12. Wright MS, Suzuki Y, Jones MB, Marshall SH, Rudin SD, van Duin D, et al. Genomic and transcriptomic analyses of colistin-resistant clinical isolates of Klebsiella pneumoniae reveal multiple pathways of resistance. Antimicrob Agents Chemother. 2015;59(1):536–43.

    Article  Google Scholar 

  13. CLSI. Performance Standards for Antimicrobial Susceptibility Testing. 30th ed. CLSI supplement M100. Wayne, PA: Clinical and Laboratory Standards Institute; 2020.

  14. Wayne P. Methods for dilution antimicrobial susceptibility tests for bacteria that grow aerobically. CLSI document. Wayne: Clinical and Laboratory Standards Institute; 2019. p. M07-A10.

    Google Scholar 

  15. Sato T, Harada K, Usui M, Tsuyuki Y, Shiraishi T, Tamura Y, et al. Tigecycline susceptibility of Klebsiella pneumoniae complex and Escherichia coli isolates from companion animals: the prevalence of tigecycline-nonsusceptible K. pneumoniae complex, including internationally expanding human pathogenic lineages. Microb Drug Resist. 2018;24(6):860–7.

    Article  CAS  Google Scholar 

  16. Chabou S, Leangapichart T, Okdah L, Le Page S, Hadjadj L, Rolain JM. Real-time quantitative PCR assay with Taqman® probe for rapid detection of mcr-1 plasmid-mediated colistin resistance. New Microbes New Infect. 2016;13:71–4.

    Article  CAS  Google Scholar 

  17. Gomes AEI, Stuchi LP, Siqueira NMG, Henrique JB, Vicentini R, Ribeiro ML, et al. Selection and validation of reference genes for gene expression studies in Klebsiella pneumoniae using reverse transcription quantitative real-time PCR. Sci Rep. 2018;8(1):9001.

    Article  Google Scholar 

  18. Diancourt L, Passet V, Verhoef J, Grimont PA, Brisse S. Multilocus sequence typing of Klebsiella pneumoniae nosocomial isolates. J Clin Microbiol. 2005;43(8):4178–82.

    Article  CAS  Google Scholar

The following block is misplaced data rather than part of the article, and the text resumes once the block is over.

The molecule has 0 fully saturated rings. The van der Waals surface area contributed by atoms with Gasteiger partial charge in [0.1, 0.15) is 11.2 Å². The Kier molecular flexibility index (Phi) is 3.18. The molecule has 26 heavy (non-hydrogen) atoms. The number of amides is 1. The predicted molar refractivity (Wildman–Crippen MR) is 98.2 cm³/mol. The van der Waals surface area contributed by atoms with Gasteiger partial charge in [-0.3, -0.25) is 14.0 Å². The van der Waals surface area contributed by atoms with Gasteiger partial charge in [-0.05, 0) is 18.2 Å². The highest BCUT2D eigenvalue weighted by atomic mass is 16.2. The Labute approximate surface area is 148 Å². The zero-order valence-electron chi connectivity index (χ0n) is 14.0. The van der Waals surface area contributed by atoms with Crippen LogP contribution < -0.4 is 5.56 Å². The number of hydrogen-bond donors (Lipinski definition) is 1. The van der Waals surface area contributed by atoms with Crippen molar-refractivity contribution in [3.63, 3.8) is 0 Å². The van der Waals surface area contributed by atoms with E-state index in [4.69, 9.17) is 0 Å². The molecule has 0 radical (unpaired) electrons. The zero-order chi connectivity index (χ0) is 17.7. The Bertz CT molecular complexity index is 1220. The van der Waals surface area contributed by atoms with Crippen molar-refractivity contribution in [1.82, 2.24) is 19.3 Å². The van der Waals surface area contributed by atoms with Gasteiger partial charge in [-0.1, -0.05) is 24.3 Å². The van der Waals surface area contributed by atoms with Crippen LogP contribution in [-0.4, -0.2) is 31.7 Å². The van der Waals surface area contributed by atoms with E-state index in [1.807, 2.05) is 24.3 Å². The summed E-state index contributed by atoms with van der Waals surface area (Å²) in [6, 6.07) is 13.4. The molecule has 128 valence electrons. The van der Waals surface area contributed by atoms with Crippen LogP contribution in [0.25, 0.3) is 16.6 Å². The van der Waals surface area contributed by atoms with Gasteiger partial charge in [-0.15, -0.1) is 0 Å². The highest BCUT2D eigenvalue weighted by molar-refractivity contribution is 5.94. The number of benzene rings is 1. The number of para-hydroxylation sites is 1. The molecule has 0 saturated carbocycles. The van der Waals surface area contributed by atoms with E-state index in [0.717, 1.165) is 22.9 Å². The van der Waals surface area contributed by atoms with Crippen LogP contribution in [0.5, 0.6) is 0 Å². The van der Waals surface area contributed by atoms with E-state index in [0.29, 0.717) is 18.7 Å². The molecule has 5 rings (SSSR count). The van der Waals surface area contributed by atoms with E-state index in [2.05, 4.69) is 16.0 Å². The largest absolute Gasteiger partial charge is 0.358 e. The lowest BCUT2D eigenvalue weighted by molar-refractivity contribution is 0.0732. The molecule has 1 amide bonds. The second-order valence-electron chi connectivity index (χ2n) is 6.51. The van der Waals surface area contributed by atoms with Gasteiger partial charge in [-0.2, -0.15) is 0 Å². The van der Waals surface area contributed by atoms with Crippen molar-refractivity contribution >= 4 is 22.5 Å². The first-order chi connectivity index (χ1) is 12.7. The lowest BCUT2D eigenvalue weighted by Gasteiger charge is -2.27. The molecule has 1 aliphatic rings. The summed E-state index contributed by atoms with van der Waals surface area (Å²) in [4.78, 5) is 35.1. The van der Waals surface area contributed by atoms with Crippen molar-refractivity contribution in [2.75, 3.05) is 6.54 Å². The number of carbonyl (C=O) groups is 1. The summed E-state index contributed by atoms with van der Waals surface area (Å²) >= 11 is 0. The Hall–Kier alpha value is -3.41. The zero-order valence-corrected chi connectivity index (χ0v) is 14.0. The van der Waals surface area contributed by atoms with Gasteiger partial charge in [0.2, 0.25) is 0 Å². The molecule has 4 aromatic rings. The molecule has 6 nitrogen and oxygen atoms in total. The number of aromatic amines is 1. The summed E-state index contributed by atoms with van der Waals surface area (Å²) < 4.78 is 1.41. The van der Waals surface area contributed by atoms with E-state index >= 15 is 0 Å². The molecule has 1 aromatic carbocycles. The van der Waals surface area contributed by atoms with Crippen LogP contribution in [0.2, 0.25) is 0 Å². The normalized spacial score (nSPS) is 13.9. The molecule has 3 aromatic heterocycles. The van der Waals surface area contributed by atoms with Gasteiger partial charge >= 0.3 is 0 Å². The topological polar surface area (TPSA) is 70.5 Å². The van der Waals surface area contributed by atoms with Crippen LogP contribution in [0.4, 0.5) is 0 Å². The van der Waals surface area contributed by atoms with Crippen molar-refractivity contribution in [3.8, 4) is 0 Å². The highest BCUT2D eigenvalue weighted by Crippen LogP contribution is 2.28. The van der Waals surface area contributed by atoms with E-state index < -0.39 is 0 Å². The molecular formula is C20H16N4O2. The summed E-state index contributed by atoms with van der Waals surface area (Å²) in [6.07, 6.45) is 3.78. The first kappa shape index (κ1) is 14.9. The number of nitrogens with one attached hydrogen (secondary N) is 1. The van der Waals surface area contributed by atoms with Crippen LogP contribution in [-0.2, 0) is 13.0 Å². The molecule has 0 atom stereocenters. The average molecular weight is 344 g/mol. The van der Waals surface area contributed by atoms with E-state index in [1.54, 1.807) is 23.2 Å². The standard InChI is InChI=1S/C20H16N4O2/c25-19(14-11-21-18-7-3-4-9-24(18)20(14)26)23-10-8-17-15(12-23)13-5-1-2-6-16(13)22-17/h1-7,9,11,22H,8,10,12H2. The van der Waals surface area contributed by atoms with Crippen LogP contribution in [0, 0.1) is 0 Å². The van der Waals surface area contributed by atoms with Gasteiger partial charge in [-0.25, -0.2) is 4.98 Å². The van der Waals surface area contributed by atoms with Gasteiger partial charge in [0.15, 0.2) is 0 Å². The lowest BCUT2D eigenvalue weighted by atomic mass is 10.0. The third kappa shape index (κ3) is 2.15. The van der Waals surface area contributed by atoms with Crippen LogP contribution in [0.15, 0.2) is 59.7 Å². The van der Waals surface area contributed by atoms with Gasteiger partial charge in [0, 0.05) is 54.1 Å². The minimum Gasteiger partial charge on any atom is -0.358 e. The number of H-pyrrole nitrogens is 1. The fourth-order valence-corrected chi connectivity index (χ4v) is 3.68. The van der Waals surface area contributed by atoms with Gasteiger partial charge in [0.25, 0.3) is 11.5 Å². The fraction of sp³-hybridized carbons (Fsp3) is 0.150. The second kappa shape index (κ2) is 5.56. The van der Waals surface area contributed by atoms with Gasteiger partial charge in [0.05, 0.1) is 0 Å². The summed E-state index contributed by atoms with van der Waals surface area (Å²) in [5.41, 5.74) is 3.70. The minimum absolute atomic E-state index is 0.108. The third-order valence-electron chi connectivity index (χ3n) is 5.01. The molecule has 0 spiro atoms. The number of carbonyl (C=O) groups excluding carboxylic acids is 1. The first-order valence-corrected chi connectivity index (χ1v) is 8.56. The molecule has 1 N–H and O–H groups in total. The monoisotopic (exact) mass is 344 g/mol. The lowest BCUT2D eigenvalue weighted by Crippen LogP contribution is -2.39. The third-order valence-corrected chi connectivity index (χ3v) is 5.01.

19. Ahmadi M, Ranjbar R, Behzadi P, Mohammadian T. Virulence factors, antibiotic resistance patterns, and molecular types of clinical isolates of Klebsiella Pneumoniae. Expert Rev Anti Infect Ther. 2021.

    Article  PubMed  Google Scholar 

  20. Le Trong N, Viet Ho D, Quoc Doan T, Le Tuan A, Raal A, Usai D, et al. Biological activities of essential oils from leaves of Paramignya trimera (Oliv.) Guillaum and Limnocitrus littoralis (Miq.) Swingle. Antibiotics. 2020.

    Article  Google Scholar 

  21. Donadu MG, Le Trong N, Viet Ho D, Quoc Doan T, Le Tuan A, Raal A, et al. Phytochemical compositions and biological activities of essential oils from the leaves, rhizomes and whole plant of Hornstedtia bella Skornick. Antibiotics. 2020.

    Article  PubMed  PubMed Central  Google Scholar 

  22. Bua A, Usai D, Donadu MG, Delgado Ospina J, Paparella A, Chaves-Lopez C, et al. Antimicrobial activity of Austroeupatorium inulaefolium (H.B.K.) against intracellular and extracellular organisms. Nat Prod Res. 2018;32(23):2869–71.

    Article  CAS  Google Scholar 

  23. Cannas S, Usai D, Pinna A, Benvenuti S, Tardugno R, Donadu M, et al. Essential oils in ocular pathology: an experimental study. J Infect Dev Ctries. 2015;9(6):650–4.

    Article  CAS  Google Scholar 

  24. Hameed F, Khan MA, Bilal H, Muhammad H, Tayyab Ur R. Detection of mcr-1 gene in multiple drug resistant Escherichia coli and Klebsiella pneumoniae in human clinical samples from Peshawar, Pakistan. Comb Chem High Throughput Screen. 2020.

    Article  Google Scholar 

  25. Lomonaco S, Crawford MA, Lascols C, Timme RE, Anderson K, Hodge DR, et al. Resistome of carbapenem- and colistin-resistant Klebsiella pneumoniae clinical isolates. PLoS ONE. 2018;13(6):e0198526.

    Article  Google Scholar 

  26. Reza A, Sutton JM, Rahman KM. Effectiveness of efflux pump inhibitors as biofilm disruptors and resistance breakers in gram-negative (ESKAPEE) bacteria. Antibiotics. 2019.

    Article  PubMed  PubMed Central  Google Scholar 

  27. Usai D, Donadu M, Bua A, Molicotti P, Zanetti S, Piras S, et al. Enhancement of antimicrobial activity of pump inhibitors associating drugs. J Infect Dev Ctries. 2019;13(2):162–4.

    Article  CAS  Google Scholar 

  28. Mathur P, Veeraraghavan B, Devanga Ragupathi NK, Inbanathan FY, Khurana S, Bhardwaj N, et al. Multiple mutations in lipid-A modification pathway and novel fosA variants in colistin-resistant Klebsiella pneumoniae. Future Sci OA. 2018;4(7):FSO319.